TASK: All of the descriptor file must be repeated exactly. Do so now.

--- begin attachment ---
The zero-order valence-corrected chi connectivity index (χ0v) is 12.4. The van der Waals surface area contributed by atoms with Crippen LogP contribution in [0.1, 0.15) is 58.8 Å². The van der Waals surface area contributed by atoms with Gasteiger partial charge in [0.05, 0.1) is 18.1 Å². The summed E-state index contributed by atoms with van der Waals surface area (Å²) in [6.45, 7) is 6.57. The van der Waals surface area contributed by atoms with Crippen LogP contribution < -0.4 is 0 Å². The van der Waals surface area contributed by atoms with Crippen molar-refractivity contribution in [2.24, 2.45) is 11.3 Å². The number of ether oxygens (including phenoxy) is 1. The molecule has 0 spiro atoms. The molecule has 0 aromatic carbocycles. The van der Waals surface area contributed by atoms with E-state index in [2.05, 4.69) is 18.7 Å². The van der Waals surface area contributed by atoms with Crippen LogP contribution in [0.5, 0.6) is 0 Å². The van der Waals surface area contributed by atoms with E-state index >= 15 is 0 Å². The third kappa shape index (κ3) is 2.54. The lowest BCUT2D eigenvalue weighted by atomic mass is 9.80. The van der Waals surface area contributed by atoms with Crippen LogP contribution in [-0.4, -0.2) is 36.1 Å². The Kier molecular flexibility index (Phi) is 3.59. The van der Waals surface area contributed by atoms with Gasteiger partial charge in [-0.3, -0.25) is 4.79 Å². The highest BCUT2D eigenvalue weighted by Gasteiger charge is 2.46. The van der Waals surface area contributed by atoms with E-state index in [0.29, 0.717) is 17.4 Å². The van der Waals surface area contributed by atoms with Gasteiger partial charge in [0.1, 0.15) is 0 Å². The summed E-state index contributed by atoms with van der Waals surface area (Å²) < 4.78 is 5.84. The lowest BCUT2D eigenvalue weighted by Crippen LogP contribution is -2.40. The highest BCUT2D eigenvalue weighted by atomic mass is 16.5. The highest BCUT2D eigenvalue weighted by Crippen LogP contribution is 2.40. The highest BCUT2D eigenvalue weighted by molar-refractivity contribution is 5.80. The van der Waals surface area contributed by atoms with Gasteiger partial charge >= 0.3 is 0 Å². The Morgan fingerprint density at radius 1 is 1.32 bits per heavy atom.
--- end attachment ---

The zero-order valence-corrected chi connectivity index (χ0v) is 12.4. The van der Waals surface area contributed by atoms with Crippen LogP contribution in [0.1, 0.15) is 58.8 Å². The van der Waals surface area contributed by atoms with Gasteiger partial charge in [0.05, 0.1) is 18.1 Å². The summed E-state index contributed by atoms with van der Waals surface area (Å²) in [6.45, 7) is 6.57. The van der Waals surface area contributed by atoms with Crippen LogP contribution < -0.4 is 0 Å². The van der Waals surface area contributed by atoms with Crippen molar-refractivity contribution in [2.24, 2.45) is 11.3 Å². The number of ether oxygens (including phenoxy) is 1. The molecule has 0 spiro atoms. The molecule has 0 aromatic carbocycles. The van der Waals surface area contributed by atoms with E-state index in [2.05, 4.69) is 18.7 Å². The van der Waals surface area contributed by atoms with Crippen LogP contribution in [0.5, 0.6) is 0 Å². The van der Waals surface area contributed by atoms with E-state index >= 15 is 0 Å². The third kappa shape index (κ3) is 2.54. The lowest BCUT2D eigenvalue weighted by atomic mass is 9.80. The van der Waals surface area contributed by atoms with Crippen LogP contribution in [-0.4, -0.2) is 36.1 Å². The Kier molecular flexibility index (Phi) is 3.59. The van der Waals surface area contributed by atoms with Gasteiger partial charge in [-0.3, -0.25) is 4.79 Å². The highest BCUT2D eigenvalue weighted by Gasteiger charge is 2.46. The van der Waals surface area contributed by atoms with E-state index in [0.29, 0.717) is 17.4 Å². The van der Waals surface area contributed by atoms with Gasteiger partial charge in [0.1, 0.15) is 0 Å². The summed E-state index contributed by atoms with van der Waals surface area (Å²) < 4.78 is 5.84. The lowest BCUT2D eigenvalue weighted by Crippen LogP contribution is -2.40. The highest BCUT2D eigenvalue weighted by atomic mass is 16.5. The highest BCUT2D eigenvalue weighted by Crippen LogP contribution is 2.40. The highest BCUT2D eigenvalue weighted by molar-refractivity contribution is 5.80. The van der Waals surface area contributed by atoms with Gasteiger partial charge >= 0.3 is 0 Å². The Morgan fingerprint density at radius 1 is 1.32 bits per heavy atom.